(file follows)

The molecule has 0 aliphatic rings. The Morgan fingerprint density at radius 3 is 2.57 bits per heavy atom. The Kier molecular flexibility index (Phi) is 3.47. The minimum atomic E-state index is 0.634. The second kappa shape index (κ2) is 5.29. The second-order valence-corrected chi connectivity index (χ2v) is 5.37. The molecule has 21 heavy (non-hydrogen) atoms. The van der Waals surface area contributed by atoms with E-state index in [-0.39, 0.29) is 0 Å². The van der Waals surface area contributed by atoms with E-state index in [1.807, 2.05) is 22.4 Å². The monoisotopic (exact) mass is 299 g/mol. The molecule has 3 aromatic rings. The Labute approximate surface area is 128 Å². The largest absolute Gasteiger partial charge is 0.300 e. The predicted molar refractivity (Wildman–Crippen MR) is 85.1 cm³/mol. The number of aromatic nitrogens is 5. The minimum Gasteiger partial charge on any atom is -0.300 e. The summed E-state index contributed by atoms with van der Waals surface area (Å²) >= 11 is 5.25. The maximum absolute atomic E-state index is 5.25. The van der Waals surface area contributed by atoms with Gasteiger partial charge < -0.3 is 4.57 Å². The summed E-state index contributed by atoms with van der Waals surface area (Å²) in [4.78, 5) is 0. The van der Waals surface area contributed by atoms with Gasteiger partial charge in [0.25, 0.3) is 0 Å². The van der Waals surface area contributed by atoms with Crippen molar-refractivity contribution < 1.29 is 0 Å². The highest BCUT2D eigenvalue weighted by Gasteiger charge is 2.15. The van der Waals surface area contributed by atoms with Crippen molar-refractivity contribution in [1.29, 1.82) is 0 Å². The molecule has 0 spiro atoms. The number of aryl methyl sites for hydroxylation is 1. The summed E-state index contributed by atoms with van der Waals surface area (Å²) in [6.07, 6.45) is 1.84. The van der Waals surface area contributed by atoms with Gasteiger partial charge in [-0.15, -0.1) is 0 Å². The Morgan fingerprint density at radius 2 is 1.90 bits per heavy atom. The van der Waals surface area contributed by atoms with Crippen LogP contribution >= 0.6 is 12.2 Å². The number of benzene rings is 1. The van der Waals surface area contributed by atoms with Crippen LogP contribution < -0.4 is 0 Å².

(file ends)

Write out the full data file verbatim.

The molecule has 0 aliphatic rings. The Morgan fingerprint density at radius 3 is 2.57 bits per heavy atom. The Kier molecular flexibility index (Phi) is 3.47. The minimum atomic E-state index is 0.634. The second kappa shape index (κ2) is 5.29. The second-order valence-corrected chi connectivity index (χ2v) is 5.37. The molecule has 21 heavy (non-hydrogen) atoms. The van der Waals surface area contributed by atoms with E-state index in [-0.39, 0.29) is 0 Å². The van der Waals surface area contributed by atoms with E-state index in [1.807, 2.05) is 22.4 Å². The monoisotopic (exact) mass is 299 g/mol. The molecule has 3 aromatic rings. The Labute approximate surface area is 128 Å². The largest absolute Gasteiger partial charge is 0.300 e. The predicted molar refractivity (Wildman–Crippen MR) is 85.1 cm³/mol. The number of aromatic nitrogens is 5. The minimum Gasteiger partial charge on any atom is -0.300 e. The summed E-state index contributed by atoms with van der Waals surface area (Å²) >= 11 is 5.25. The maximum absolute atomic E-state index is 5.25. The van der Waals surface area contributed by atoms with Gasteiger partial charge < -0.3 is 4.57 Å². The summed E-state index contributed by atoms with van der Waals surface area (Å²) in [4.78, 5) is 0. The van der Waals surface area contributed by atoms with Gasteiger partial charge in [0.25, 0.3) is 0 Å². The van der Waals surface area contributed by atoms with Crippen molar-refractivity contribution < 1.29 is 0 Å². The highest BCUT2D eigenvalue weighted by Gasteiger charge is 2.15. The van der Waals surface area contributed by atoms with Crippen molar-refractivity contribution in [1.29, 1.82) is 0 Å². The molecule has 0 spiro atoms. The number of aryl methyl sites for hydroxylation is 1. The summed E-state index contributed by atoms with van der Waals surface area (Å²) in [6.07, 6.45) is 1.84. The van der Waals surface area contributed by atoms with Gasteiger partial charge in [-0.15, -0.1) is 0 Å². The Morgan fingerprint density at radius 2 is 1.90 bits per heavy atom. The van der Waals surface area contributed by atoms with Crippen LogP contribution >= 0.6 is 12.2 Å². The number of benzene rings is 1. The van der Waals surface area contributed by atoms with Crippen LogP contribution < -0.4 is 0 Å².